Teeth are brittle and highly susceptible to cracking. We propose that observations of such cracking can be used as a diagnostic tool for predicting bite force and inferring tooth function in living and fossil mammals. Laboratory tests on model tooth structures and extracted human teeth in simulated biting identify the principal fracture modes in enamel. Examination of museum specimens reveals the presence of similar fractures in a wide range of vertebrates, suggesting that cracks extended during ingestion or mastication. The use of 'fracture mechanics' from materials engineering provides elegant relations for quantifying critical bite forces in terms of characteristic tooth size and enamel thickness. The role of enamel microstructure in determining how cracks initiate and propagate within the enamel (and beyond) is discussed. The picture emerges of teeth as damage-tolerant structures, full of internal weaknesses and defects and yet able to contain the expansion of seemingly precarious cracks and fissures within the enamel shell. How the findings impact on dietary pressures forms an undercurrent of the study.
The first appearance of the Neolithic Linearbandkeramik (LBK) in Central Germany occurred during the 6th millennium BC. However, though LBK sites are abundant in the German loess areas, there are only a few studies that reconstruct the diet of these first farmers using biochemical methods. Here we present the largest study undertaken to date on LBK material using stable isotope analysis of carbon and nitrogen to reconstruct human diet and animal husbandry strategies. We analyzed the bone collagen of 97 human individuals and 45 associated animals from the sites of Derenburg, Halberstadt and Karsdorf in the Middle Elbe–Saale region of Central Germany. Mean adult human values are −19.9 ± 0.4‰ for δ13C and 8.7 ± 0.8‰ for δ15N. The δ13C values are typical for terrestrial, temperate European regions, whereas the δ15N values fall within an expected range for farming societies with a mixed diet consisting of products from domestic animals and plants. The consumption of unfermented dairy products is unlikely as there is direct palaeogenetic evidence of lactose intolerance available for one of the sites. There are no clear indications for dietary differences in sex. Young children under three years of age are enriched in δ15N due to breastfeeding indicating that weaning likely occurred around the age of three years. The fauna exhibit mean δ13C values of −20.9 ± 0.8‰ and mean δ15N values of 7.0 ± 0.9‰ respectively. Variation in the δ13C and δ15N in the domestic animals is probably caused by different livestock managements.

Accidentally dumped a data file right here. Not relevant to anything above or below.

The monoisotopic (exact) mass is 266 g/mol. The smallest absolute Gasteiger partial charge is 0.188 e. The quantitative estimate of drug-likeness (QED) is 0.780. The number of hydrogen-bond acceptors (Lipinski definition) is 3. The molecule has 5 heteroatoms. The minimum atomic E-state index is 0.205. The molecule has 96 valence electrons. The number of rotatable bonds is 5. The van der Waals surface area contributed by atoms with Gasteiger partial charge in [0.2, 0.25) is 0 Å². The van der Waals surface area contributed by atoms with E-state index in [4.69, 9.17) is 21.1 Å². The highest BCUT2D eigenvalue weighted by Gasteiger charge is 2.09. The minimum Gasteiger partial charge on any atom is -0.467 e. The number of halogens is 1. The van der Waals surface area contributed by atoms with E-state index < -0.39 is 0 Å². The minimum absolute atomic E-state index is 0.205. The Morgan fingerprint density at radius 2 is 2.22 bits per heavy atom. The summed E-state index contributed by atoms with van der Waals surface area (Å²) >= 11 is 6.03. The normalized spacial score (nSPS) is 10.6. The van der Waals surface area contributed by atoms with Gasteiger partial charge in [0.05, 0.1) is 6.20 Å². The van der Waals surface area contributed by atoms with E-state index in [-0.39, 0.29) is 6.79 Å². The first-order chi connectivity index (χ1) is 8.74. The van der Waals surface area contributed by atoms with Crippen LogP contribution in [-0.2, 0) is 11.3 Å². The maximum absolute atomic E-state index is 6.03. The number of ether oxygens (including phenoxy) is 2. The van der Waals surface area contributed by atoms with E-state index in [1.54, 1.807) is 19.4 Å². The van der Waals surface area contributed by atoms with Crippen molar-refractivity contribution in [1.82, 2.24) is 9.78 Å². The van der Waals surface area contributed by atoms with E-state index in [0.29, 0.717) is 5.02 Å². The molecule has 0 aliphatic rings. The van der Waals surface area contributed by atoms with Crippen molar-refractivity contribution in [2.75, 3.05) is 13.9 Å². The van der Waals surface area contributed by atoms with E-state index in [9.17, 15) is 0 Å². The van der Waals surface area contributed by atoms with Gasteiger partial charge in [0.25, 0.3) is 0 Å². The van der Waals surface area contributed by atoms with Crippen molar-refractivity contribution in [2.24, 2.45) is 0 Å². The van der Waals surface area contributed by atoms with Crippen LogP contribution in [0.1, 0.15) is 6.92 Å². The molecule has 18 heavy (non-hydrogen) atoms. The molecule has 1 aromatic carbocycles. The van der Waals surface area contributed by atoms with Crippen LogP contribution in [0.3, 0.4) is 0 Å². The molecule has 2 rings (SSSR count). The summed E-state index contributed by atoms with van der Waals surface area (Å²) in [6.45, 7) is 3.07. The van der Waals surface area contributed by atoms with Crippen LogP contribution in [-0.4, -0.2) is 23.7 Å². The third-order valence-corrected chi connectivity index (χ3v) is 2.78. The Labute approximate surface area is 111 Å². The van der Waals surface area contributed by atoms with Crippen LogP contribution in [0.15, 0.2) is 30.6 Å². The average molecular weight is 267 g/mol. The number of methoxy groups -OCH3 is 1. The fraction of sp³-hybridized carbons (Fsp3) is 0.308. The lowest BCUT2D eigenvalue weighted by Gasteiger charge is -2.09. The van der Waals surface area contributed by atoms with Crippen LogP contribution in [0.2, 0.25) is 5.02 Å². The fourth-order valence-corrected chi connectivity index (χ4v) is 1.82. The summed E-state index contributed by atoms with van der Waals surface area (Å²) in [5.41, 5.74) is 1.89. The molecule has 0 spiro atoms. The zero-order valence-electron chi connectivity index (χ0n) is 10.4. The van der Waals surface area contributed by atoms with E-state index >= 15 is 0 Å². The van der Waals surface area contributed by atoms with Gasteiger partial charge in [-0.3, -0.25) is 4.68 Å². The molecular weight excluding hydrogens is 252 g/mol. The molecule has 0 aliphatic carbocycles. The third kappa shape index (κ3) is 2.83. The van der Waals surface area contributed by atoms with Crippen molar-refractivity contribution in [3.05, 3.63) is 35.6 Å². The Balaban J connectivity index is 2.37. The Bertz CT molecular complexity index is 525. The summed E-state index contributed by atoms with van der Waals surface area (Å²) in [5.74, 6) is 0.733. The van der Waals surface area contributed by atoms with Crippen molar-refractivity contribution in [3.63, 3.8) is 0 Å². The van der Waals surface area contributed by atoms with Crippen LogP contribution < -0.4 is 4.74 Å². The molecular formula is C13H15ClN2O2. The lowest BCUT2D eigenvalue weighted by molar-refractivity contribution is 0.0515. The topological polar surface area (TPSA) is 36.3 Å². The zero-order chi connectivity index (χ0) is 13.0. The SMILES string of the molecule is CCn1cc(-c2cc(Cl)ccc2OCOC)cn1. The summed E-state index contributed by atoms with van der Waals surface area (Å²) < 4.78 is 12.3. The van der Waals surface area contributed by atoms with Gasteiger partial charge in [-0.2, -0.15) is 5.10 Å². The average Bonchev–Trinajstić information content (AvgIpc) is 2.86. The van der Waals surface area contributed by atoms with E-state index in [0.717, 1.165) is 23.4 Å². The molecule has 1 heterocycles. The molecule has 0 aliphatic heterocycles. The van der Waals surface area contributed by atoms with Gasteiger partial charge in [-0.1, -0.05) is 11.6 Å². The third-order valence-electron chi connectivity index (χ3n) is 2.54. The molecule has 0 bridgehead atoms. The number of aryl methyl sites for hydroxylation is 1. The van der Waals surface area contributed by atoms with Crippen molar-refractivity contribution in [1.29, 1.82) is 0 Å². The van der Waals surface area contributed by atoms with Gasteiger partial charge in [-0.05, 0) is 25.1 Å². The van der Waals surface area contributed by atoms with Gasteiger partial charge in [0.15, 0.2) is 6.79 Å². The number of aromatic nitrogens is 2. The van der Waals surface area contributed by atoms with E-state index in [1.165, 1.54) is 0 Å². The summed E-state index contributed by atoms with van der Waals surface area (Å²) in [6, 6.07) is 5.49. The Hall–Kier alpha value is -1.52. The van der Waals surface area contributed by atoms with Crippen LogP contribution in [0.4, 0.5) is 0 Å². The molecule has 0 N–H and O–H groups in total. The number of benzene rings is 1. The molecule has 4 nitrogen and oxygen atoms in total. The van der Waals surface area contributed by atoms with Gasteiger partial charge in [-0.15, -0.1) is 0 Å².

Data on 55 modern cranial samples representing Uralic and other Eurasian populations were subjected to canonical variate (CV) and principal component (PC) analysis for 6 nonmetric and 14 metric traits, respectively. While PC1 and CV1 reveal strong east-to-west gradients among the Uralians, PC2 and CV2 separate most of them from the remaining groups, suggesting that they have descended from an ancestral proto-Uralian population. The biologically "Uralic" features survive in modern Uralic groups despite the fact that the initial split was followed by a long period of hybridization with widely dissimilar people. Our results confirm that the ancestors of many Turkish-speaking groups as well as the Yukaghirs belonged to the proto-Uralic community.